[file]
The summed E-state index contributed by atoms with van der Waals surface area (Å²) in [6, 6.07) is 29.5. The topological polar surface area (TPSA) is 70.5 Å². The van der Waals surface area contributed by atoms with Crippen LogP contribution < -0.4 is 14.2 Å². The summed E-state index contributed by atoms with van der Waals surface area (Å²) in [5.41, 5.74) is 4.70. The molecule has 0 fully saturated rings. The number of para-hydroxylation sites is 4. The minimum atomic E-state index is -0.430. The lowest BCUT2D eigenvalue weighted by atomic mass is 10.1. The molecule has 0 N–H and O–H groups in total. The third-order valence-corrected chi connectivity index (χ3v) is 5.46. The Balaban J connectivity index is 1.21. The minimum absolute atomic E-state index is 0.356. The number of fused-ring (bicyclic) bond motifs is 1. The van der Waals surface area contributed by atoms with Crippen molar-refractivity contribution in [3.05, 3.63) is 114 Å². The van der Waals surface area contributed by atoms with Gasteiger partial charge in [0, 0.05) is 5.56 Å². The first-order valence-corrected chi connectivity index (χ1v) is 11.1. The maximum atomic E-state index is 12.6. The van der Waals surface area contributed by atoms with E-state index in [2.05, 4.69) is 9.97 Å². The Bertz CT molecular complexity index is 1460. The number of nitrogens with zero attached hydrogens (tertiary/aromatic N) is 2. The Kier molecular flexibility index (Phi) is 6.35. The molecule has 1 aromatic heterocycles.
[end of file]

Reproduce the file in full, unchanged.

The summed E-state index contributed by atoms with van der Waals surface area (Å²) in [6, 6.07) is 29.5. The topological polar surface area (TPSA) is 70.5 Å². The van der Waals surface area contributed by atoms with Crippen LogP contribution < -0.4 is 14.2 Å². The summed E-state index contributed by atoms with van der Waals surface area (Å²) in [5.41, 5.74) is 4.70. The molecule has 0 fully saturated rings. The number of para-hydroxylation sites is 4. The minimum atomic E-state index is -0.430. The lowest BCUT2D eigenvalue weighted by atomic mass is 10.1. The molecule has 0 N–H and O–H groups in total. The third-order valence-corrected chi connectivity index (χ3v) is 5.46. The Balaban J connectivity index is 1.21. The minimum absolute atomic E-state index is 0.356. The number of fused-ring (bicyclic) bond motifs is 1. The van der Waals surface area contributed by atoms with Crippen molar-refractivity contribution in [3.05, 3.63) is 114 Å². The van der Waals surface area contributed by atoms with Gasteiger partial charge in [0, 0.05) is 5.56 Å². The first-order valence-corrected chi connectivity index (χ1v) is 11.1. The maximum atomic E-state index is 12.6. The van der Waals surface area contributed by atoms with E-state index in [2.05, 4.69) is 9.97 Å². The Bertz CT molecular complexity index is 1460. The number of nitrogens with zero attached hydrogens (tertiary/aromatic N) is 2. The Kier molecular flexibility index (Phi) is 6.35. The molecule has 1 aromatic heterocycles.